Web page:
Jumby Bay Island is the most exclusive resort right off the coast. It sits on its 300-acre private island. Access to the blissful Jumby Bay island is limited to those staying there. It is a haven for nature lovers with tropical flora and wildlife that you can only go through in this part of the world. The white natural beaches are also part of this beautiful hideaway. You can also enjoy them while getting the privacy you need. It has 40 high-end suites and rooms as well as a few privately owned residences. The hotel features access to the private beach, private balconies, and babysitting services not to mention a wide array of family-oriented activities. There are 3 pools and a spa. The food is simply delicious. The Estate House, the resort’s fine dining restaurant is one of the top resorts in the Caribbean.
Siboney Beach Club is located on Dickenson Bay right next to the popular Sandals resort. This small more intimate resort only has 15 suites for accommodation which makes it more romantic. Sit in a fabulous tropical garden that is filled with birds and flowers, it offers you peace. If you look for a home away from home comforts, you have come to the right place. The hospitality of the staff and the great views are all you need. The Coconut Grove Restaurant which is on-site has palms growing through its roof and dining tables that are separated by a ribbon of sand from the Caribbean sea.
St James Club and Villas is a 4-star property which is set on a 100-acre peninsula on the southern coast of Antigua. It is tucked away for your privacy and offers access to two white-sand beaches. The all-inclusive resort exudes a casual ambience. It caters for singles and families alike. You can enjoy the features that the resort offers, not to mention the exceptional services. The resort includes 6 swimming pools, 4 tennis courts, A-State Art Fitness Centre, and a spa. Activities such as kayaking, paddle boarding and sailing are included in the package. The resort also comprises 5 restaurants that offer everything from casual dining to international cuisine. Most of the rooms feature AC, a private balcony, a refrigerator, a private beach, flat-screen tv, housekeeping, room service and a lot more. The prices vary depending on the room type and the facilities.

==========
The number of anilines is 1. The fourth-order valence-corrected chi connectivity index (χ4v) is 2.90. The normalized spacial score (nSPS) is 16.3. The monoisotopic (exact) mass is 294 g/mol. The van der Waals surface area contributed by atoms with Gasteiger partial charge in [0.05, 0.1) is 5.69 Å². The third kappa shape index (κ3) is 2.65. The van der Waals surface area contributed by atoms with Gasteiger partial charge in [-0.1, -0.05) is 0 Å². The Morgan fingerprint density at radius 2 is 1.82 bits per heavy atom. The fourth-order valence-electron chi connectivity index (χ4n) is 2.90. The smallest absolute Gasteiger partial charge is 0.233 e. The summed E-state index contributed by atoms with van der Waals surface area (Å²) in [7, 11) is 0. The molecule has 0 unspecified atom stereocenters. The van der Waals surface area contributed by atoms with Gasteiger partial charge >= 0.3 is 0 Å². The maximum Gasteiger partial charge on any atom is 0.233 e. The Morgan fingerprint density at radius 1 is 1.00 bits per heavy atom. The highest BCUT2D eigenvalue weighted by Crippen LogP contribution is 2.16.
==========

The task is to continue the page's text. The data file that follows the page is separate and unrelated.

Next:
Curtain Bluff Resort is a family-friendly all-inclusive resort. It is set between 2 beaches. There is one facing the open ocean while the other one is on a quiet lagoon, perfect for snorkelling and swimming. The property is perched on a rock bluff that spreads out onto the sea. There are 72 rooms. All the rooms get views of the water. They all feature traditional Caribbean decor, pitched roof ceilings and patios. Most of the rooms feature AC, a private balcony, a sofa, housekeeping and many more. The activities offered are Hobie, sailing, scuba diving, water skiing and many more water sports. There is also a spa on-site, a fitness centre, and squash courts so you can keep busy throughout your stay. The beach cafe offers laid-back lunches straight on the beach while the White Tamarind Tree serves dinner by candlelight. Most of the rooms feature Ac, a private balcony, housekeeping, room service, a sofa and many more. Prices differ depending on room size and facilities.
Some Useful Tips to Know
- It is not recommended to hire a car in Antigua unless you are experienced as it is not safe.
- It is not recommended to climb Mount Obama as the road which leads to the top is dangerous.
- It is really hard to find a free parking space in St John’s.